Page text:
How Broward College is taking on eSports

Ryan Marin

Bureau Chief

For far too long, American colleges have been behind the eight ball on one of the fastest growing sports in the world: eSports. eSports, where people compete in different video games, is a sport that has been exploding over the past few years. With just under 400 million eSports enthusiasts and occasional viewers in 2018 alone according to Statista it is growing at a rapid pace, both in viewership and players.

With eSports gaining such a large following in such a short time it is easy to understand why Carlos Parra, head of Broward College’s eSports program is so excited about the program.

As a life-long gamer, starting at 8-years-old on the original Nintendo, he says “It’s cool when things in your personal life bleed into your professional life.” But what he enjoys the most about this program is working with people who know and care about eSports, saying “What I enjoy most is working with awesome folks at Broward College such as Diana Hargis and Miguel Palacios who care about students and want to make this excel.”

The program plans on competing in the games most played by other higher education programs such as Madden 21, NBA 2k21, Overwatch, Super Smash Bros and Rocket League. The plan is to play on console They are looking into other games such as Fortnite.

According to Parra, the college decided to stay away from realistic first-person shooters such as Call of Duty.

 “I do not have to put us in a position to have to explain ourselves and our potential lack of sensitivity. We live in a world with school shootings and veterans facing PTSD. I don’t want to get close to that.”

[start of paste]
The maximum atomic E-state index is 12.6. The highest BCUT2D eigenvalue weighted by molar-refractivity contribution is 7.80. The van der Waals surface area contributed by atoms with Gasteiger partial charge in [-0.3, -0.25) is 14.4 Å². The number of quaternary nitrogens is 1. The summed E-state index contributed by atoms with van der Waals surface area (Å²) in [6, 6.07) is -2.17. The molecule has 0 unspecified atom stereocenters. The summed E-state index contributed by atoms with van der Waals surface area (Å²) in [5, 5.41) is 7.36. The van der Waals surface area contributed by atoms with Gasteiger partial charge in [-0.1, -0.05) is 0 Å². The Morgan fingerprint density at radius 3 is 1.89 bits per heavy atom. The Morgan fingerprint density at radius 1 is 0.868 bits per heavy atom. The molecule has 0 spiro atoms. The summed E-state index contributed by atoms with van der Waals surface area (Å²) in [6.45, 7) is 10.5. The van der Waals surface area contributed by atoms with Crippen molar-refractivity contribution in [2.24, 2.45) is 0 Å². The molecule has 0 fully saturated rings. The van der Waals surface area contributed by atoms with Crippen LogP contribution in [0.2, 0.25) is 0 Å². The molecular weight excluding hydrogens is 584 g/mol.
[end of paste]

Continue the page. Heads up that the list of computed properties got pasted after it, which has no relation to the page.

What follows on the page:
There is only one requirement to sign up for this program: you must be a Broward College student. It costs nothing to join.

A recruitment email was sent out on Aug. 27, so make sure you check your Broward College email if you want to sign up and compete.

There has been a great response to the recruitment email, with Parra saying that over 180 students replied within the first day of the email.

While the program will have eSports rosters and official tryouts, there will be ample opportunity for students to make the teams.

“Before each tournament students will have to essentially qualify for those slots. We want to make it fair for students and give them as many chances to compete as possible,” said Parra.

The program will have both tournaments against other schools and large-scale open tournaments for Broward College students only, allowing students to compete with and against each other for prizes and bragging rights.

The program is armed with PS4s, Xbox Ones, monitors and ethernet ports so when students come back on campus, they will be able to compete and practice on campus in large scale-events and tournaments.

While the program is not currently offering scholarships, Parra said that is not out of the question long term.

“We’re not at that point yet. It could be in the plans for the future, but for right now I would say this year is a learning year. We are learning something new every day.”

The program has institutional support within Broward College, which he says helps out considerably with the long-term prospects of eSports at Broward College.

“Broward College President Gregory Adam Haile is a fan of eSports and he is curious to see where we take this. We are in this for the long haul.”

For upcoming events, there is a planned Super Smash invitational where the Broward College esports team will compete against 12 other colleges on Sept. 18 and a Broward College exclusive Super Smash tournament on Sept. 25. The finals of the Super Smash Invitational on the 18th will be streamed on the twitch located the image above.

For more information about the program, you can go to this PDF.

Photo Courtesy of Carlos Parra, Director of Student Affairs